Participants agreed that the ownership of the counter narrative remained with the global community, not with governments or the United Nations. It should not reflect particular cultural values except where the audience shared those values. In relation to Al-Qaida-related groups, the counter-narrative should highlight in particular the significant Muslim contribution to the fight against terrorism in both words and deeds. The counter-narrative should emphasise the unattractiveness of terrorist groups and their failure to terrorize their intended victims. There should also be some conformity between macro and micro level initiatives. There was agreement on the need to identify, share and reinforce success and a suggestion that the United Nations should host a central repository of messages and examples that anyone could draw from in crafting a counter narrative.

The breakout-session on delivering the narrative focused its discussion on the audience, the best ways to reach it and the messengers. Participants agreed that the audience could potentially be segmented and different communications applied accordingly. The primary target audience was a broad section of youth, who had access to a range of technologies and media but had no common religious or cultural heritage. Social networking forums were one of the key areas where the vulnerable audience met, and could be reached. Participants agreed that messages were not just single verbal narratives but rather layered and diverse, and they underlined the importance of images. Participants also underlined the role of public diplomacy in correcting the misconceptions that play into the terrorist narrative and the capability of industry, including Internet, telecoms and cable firms, to reach out to the target audience, while avoiding branding their efforts as Counter Terrorism.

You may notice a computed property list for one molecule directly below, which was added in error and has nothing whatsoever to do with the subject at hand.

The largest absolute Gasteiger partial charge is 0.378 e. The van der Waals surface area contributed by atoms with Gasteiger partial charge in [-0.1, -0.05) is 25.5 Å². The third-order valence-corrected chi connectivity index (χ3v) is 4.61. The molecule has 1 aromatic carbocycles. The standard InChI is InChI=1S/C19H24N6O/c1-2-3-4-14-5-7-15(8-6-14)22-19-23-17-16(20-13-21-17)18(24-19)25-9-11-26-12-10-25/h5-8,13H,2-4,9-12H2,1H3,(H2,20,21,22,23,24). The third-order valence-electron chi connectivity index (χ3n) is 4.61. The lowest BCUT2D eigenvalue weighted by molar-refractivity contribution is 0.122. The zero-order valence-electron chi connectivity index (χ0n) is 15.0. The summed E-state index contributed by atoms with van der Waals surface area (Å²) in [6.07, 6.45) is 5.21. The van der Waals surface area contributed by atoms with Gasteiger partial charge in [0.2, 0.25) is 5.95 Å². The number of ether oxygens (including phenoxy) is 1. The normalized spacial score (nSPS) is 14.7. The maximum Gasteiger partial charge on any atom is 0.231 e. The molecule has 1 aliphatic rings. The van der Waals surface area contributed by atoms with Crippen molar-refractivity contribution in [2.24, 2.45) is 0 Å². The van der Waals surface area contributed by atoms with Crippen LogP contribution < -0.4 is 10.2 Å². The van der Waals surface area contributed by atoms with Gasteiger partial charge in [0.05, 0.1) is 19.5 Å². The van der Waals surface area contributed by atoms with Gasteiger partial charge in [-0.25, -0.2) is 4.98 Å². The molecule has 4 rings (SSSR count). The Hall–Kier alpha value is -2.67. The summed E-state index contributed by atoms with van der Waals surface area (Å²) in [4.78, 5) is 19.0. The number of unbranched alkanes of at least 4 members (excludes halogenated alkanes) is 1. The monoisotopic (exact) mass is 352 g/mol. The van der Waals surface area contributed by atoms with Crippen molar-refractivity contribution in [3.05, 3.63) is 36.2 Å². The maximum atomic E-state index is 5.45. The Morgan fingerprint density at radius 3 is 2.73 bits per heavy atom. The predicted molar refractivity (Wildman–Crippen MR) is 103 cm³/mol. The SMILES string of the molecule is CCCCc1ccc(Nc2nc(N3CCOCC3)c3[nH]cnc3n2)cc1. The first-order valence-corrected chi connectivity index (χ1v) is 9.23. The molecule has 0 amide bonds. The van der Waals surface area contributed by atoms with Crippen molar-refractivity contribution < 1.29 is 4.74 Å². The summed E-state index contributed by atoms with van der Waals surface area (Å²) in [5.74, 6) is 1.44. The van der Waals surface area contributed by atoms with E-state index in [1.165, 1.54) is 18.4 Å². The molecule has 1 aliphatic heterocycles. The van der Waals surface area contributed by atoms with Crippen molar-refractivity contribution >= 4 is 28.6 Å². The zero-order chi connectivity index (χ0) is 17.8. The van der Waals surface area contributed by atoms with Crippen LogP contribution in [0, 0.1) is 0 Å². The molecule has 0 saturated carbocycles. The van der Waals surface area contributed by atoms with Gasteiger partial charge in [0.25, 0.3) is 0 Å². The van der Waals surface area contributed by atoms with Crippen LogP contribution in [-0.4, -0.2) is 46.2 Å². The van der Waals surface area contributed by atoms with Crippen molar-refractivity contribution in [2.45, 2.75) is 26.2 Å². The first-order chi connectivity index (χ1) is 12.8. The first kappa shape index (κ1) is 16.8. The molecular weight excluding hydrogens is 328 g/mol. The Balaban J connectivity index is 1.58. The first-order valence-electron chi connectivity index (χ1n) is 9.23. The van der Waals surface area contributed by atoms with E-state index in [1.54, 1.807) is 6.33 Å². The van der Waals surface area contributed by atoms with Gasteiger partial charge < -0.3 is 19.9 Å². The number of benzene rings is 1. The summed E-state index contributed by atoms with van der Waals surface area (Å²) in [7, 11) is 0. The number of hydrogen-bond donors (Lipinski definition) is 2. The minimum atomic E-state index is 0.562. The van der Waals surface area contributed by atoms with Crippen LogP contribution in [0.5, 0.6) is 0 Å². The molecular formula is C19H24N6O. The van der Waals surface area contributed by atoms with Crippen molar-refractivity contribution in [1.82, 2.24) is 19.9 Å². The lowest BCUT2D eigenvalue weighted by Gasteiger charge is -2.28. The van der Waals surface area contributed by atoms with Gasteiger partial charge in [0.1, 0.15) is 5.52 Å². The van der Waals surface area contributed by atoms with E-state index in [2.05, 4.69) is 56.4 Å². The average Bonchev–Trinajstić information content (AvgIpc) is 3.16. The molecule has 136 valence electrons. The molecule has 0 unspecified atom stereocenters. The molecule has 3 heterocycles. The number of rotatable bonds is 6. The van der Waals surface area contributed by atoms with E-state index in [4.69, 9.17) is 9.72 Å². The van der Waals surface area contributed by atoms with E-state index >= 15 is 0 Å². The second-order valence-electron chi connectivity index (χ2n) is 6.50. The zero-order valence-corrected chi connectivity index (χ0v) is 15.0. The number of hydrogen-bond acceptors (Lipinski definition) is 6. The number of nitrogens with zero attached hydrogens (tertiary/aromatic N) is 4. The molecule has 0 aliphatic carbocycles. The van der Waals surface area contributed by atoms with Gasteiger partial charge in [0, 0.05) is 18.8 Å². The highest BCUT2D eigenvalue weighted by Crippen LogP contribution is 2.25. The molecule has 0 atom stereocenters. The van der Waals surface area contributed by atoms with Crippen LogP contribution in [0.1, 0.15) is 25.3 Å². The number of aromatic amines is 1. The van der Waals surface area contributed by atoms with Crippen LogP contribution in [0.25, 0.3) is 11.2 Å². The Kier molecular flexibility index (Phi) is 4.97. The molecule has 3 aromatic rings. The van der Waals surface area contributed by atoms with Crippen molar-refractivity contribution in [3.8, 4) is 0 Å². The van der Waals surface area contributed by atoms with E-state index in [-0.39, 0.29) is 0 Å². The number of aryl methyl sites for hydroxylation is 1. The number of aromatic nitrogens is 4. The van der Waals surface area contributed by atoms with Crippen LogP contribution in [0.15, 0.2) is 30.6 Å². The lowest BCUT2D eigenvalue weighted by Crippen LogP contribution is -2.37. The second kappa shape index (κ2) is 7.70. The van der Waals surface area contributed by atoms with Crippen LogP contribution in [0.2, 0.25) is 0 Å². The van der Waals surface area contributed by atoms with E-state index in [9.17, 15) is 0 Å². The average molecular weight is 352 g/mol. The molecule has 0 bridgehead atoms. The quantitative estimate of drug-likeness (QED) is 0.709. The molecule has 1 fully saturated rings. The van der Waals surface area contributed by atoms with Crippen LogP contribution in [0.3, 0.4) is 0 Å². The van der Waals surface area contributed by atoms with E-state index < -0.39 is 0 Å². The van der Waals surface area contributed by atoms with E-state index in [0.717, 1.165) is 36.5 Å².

The Working Group was of the general view that the ideal carriers of counter-narrative messages should be part of the audience, which posed a great challenge for governments, not only in identifying the messengers but in managing the political risk when messengers had anti-government opinions. Participants agreed that a variety of messengers was desirable, such as victims, repentant extremists, or government officials. Civil society networks such as those of  Women against Violent Extremism, Parents against Suicide Bombers or Schools against Extremism could reach out to a wide audience. Whilst not all networks might desire links to governments, governments could play an important role by supporting and institutionalizing such efforts.

There should be an attempt to close research gaps, especially on audience segmentation and mapping, as well as on available capacity-building resources and current initiatives. Participants also proposed creating a platform/task force for mobilizing counter messages and disseminating them widely and rapidly around key events.

 

Conclusion

The meeting showed that there was considerable interest in and support for action on using the Internet to counter the appeal of terrorism. The Working Group proposes to turn the recommendations and proposals that emerged from the meeting into practical projects for the consideration of Member States, subject to further financial support.

 

Note

[1] CTITF reports on legal and technical aspects of countering terrorist use of the internet are available at < www.un.org/terrorism/internet >.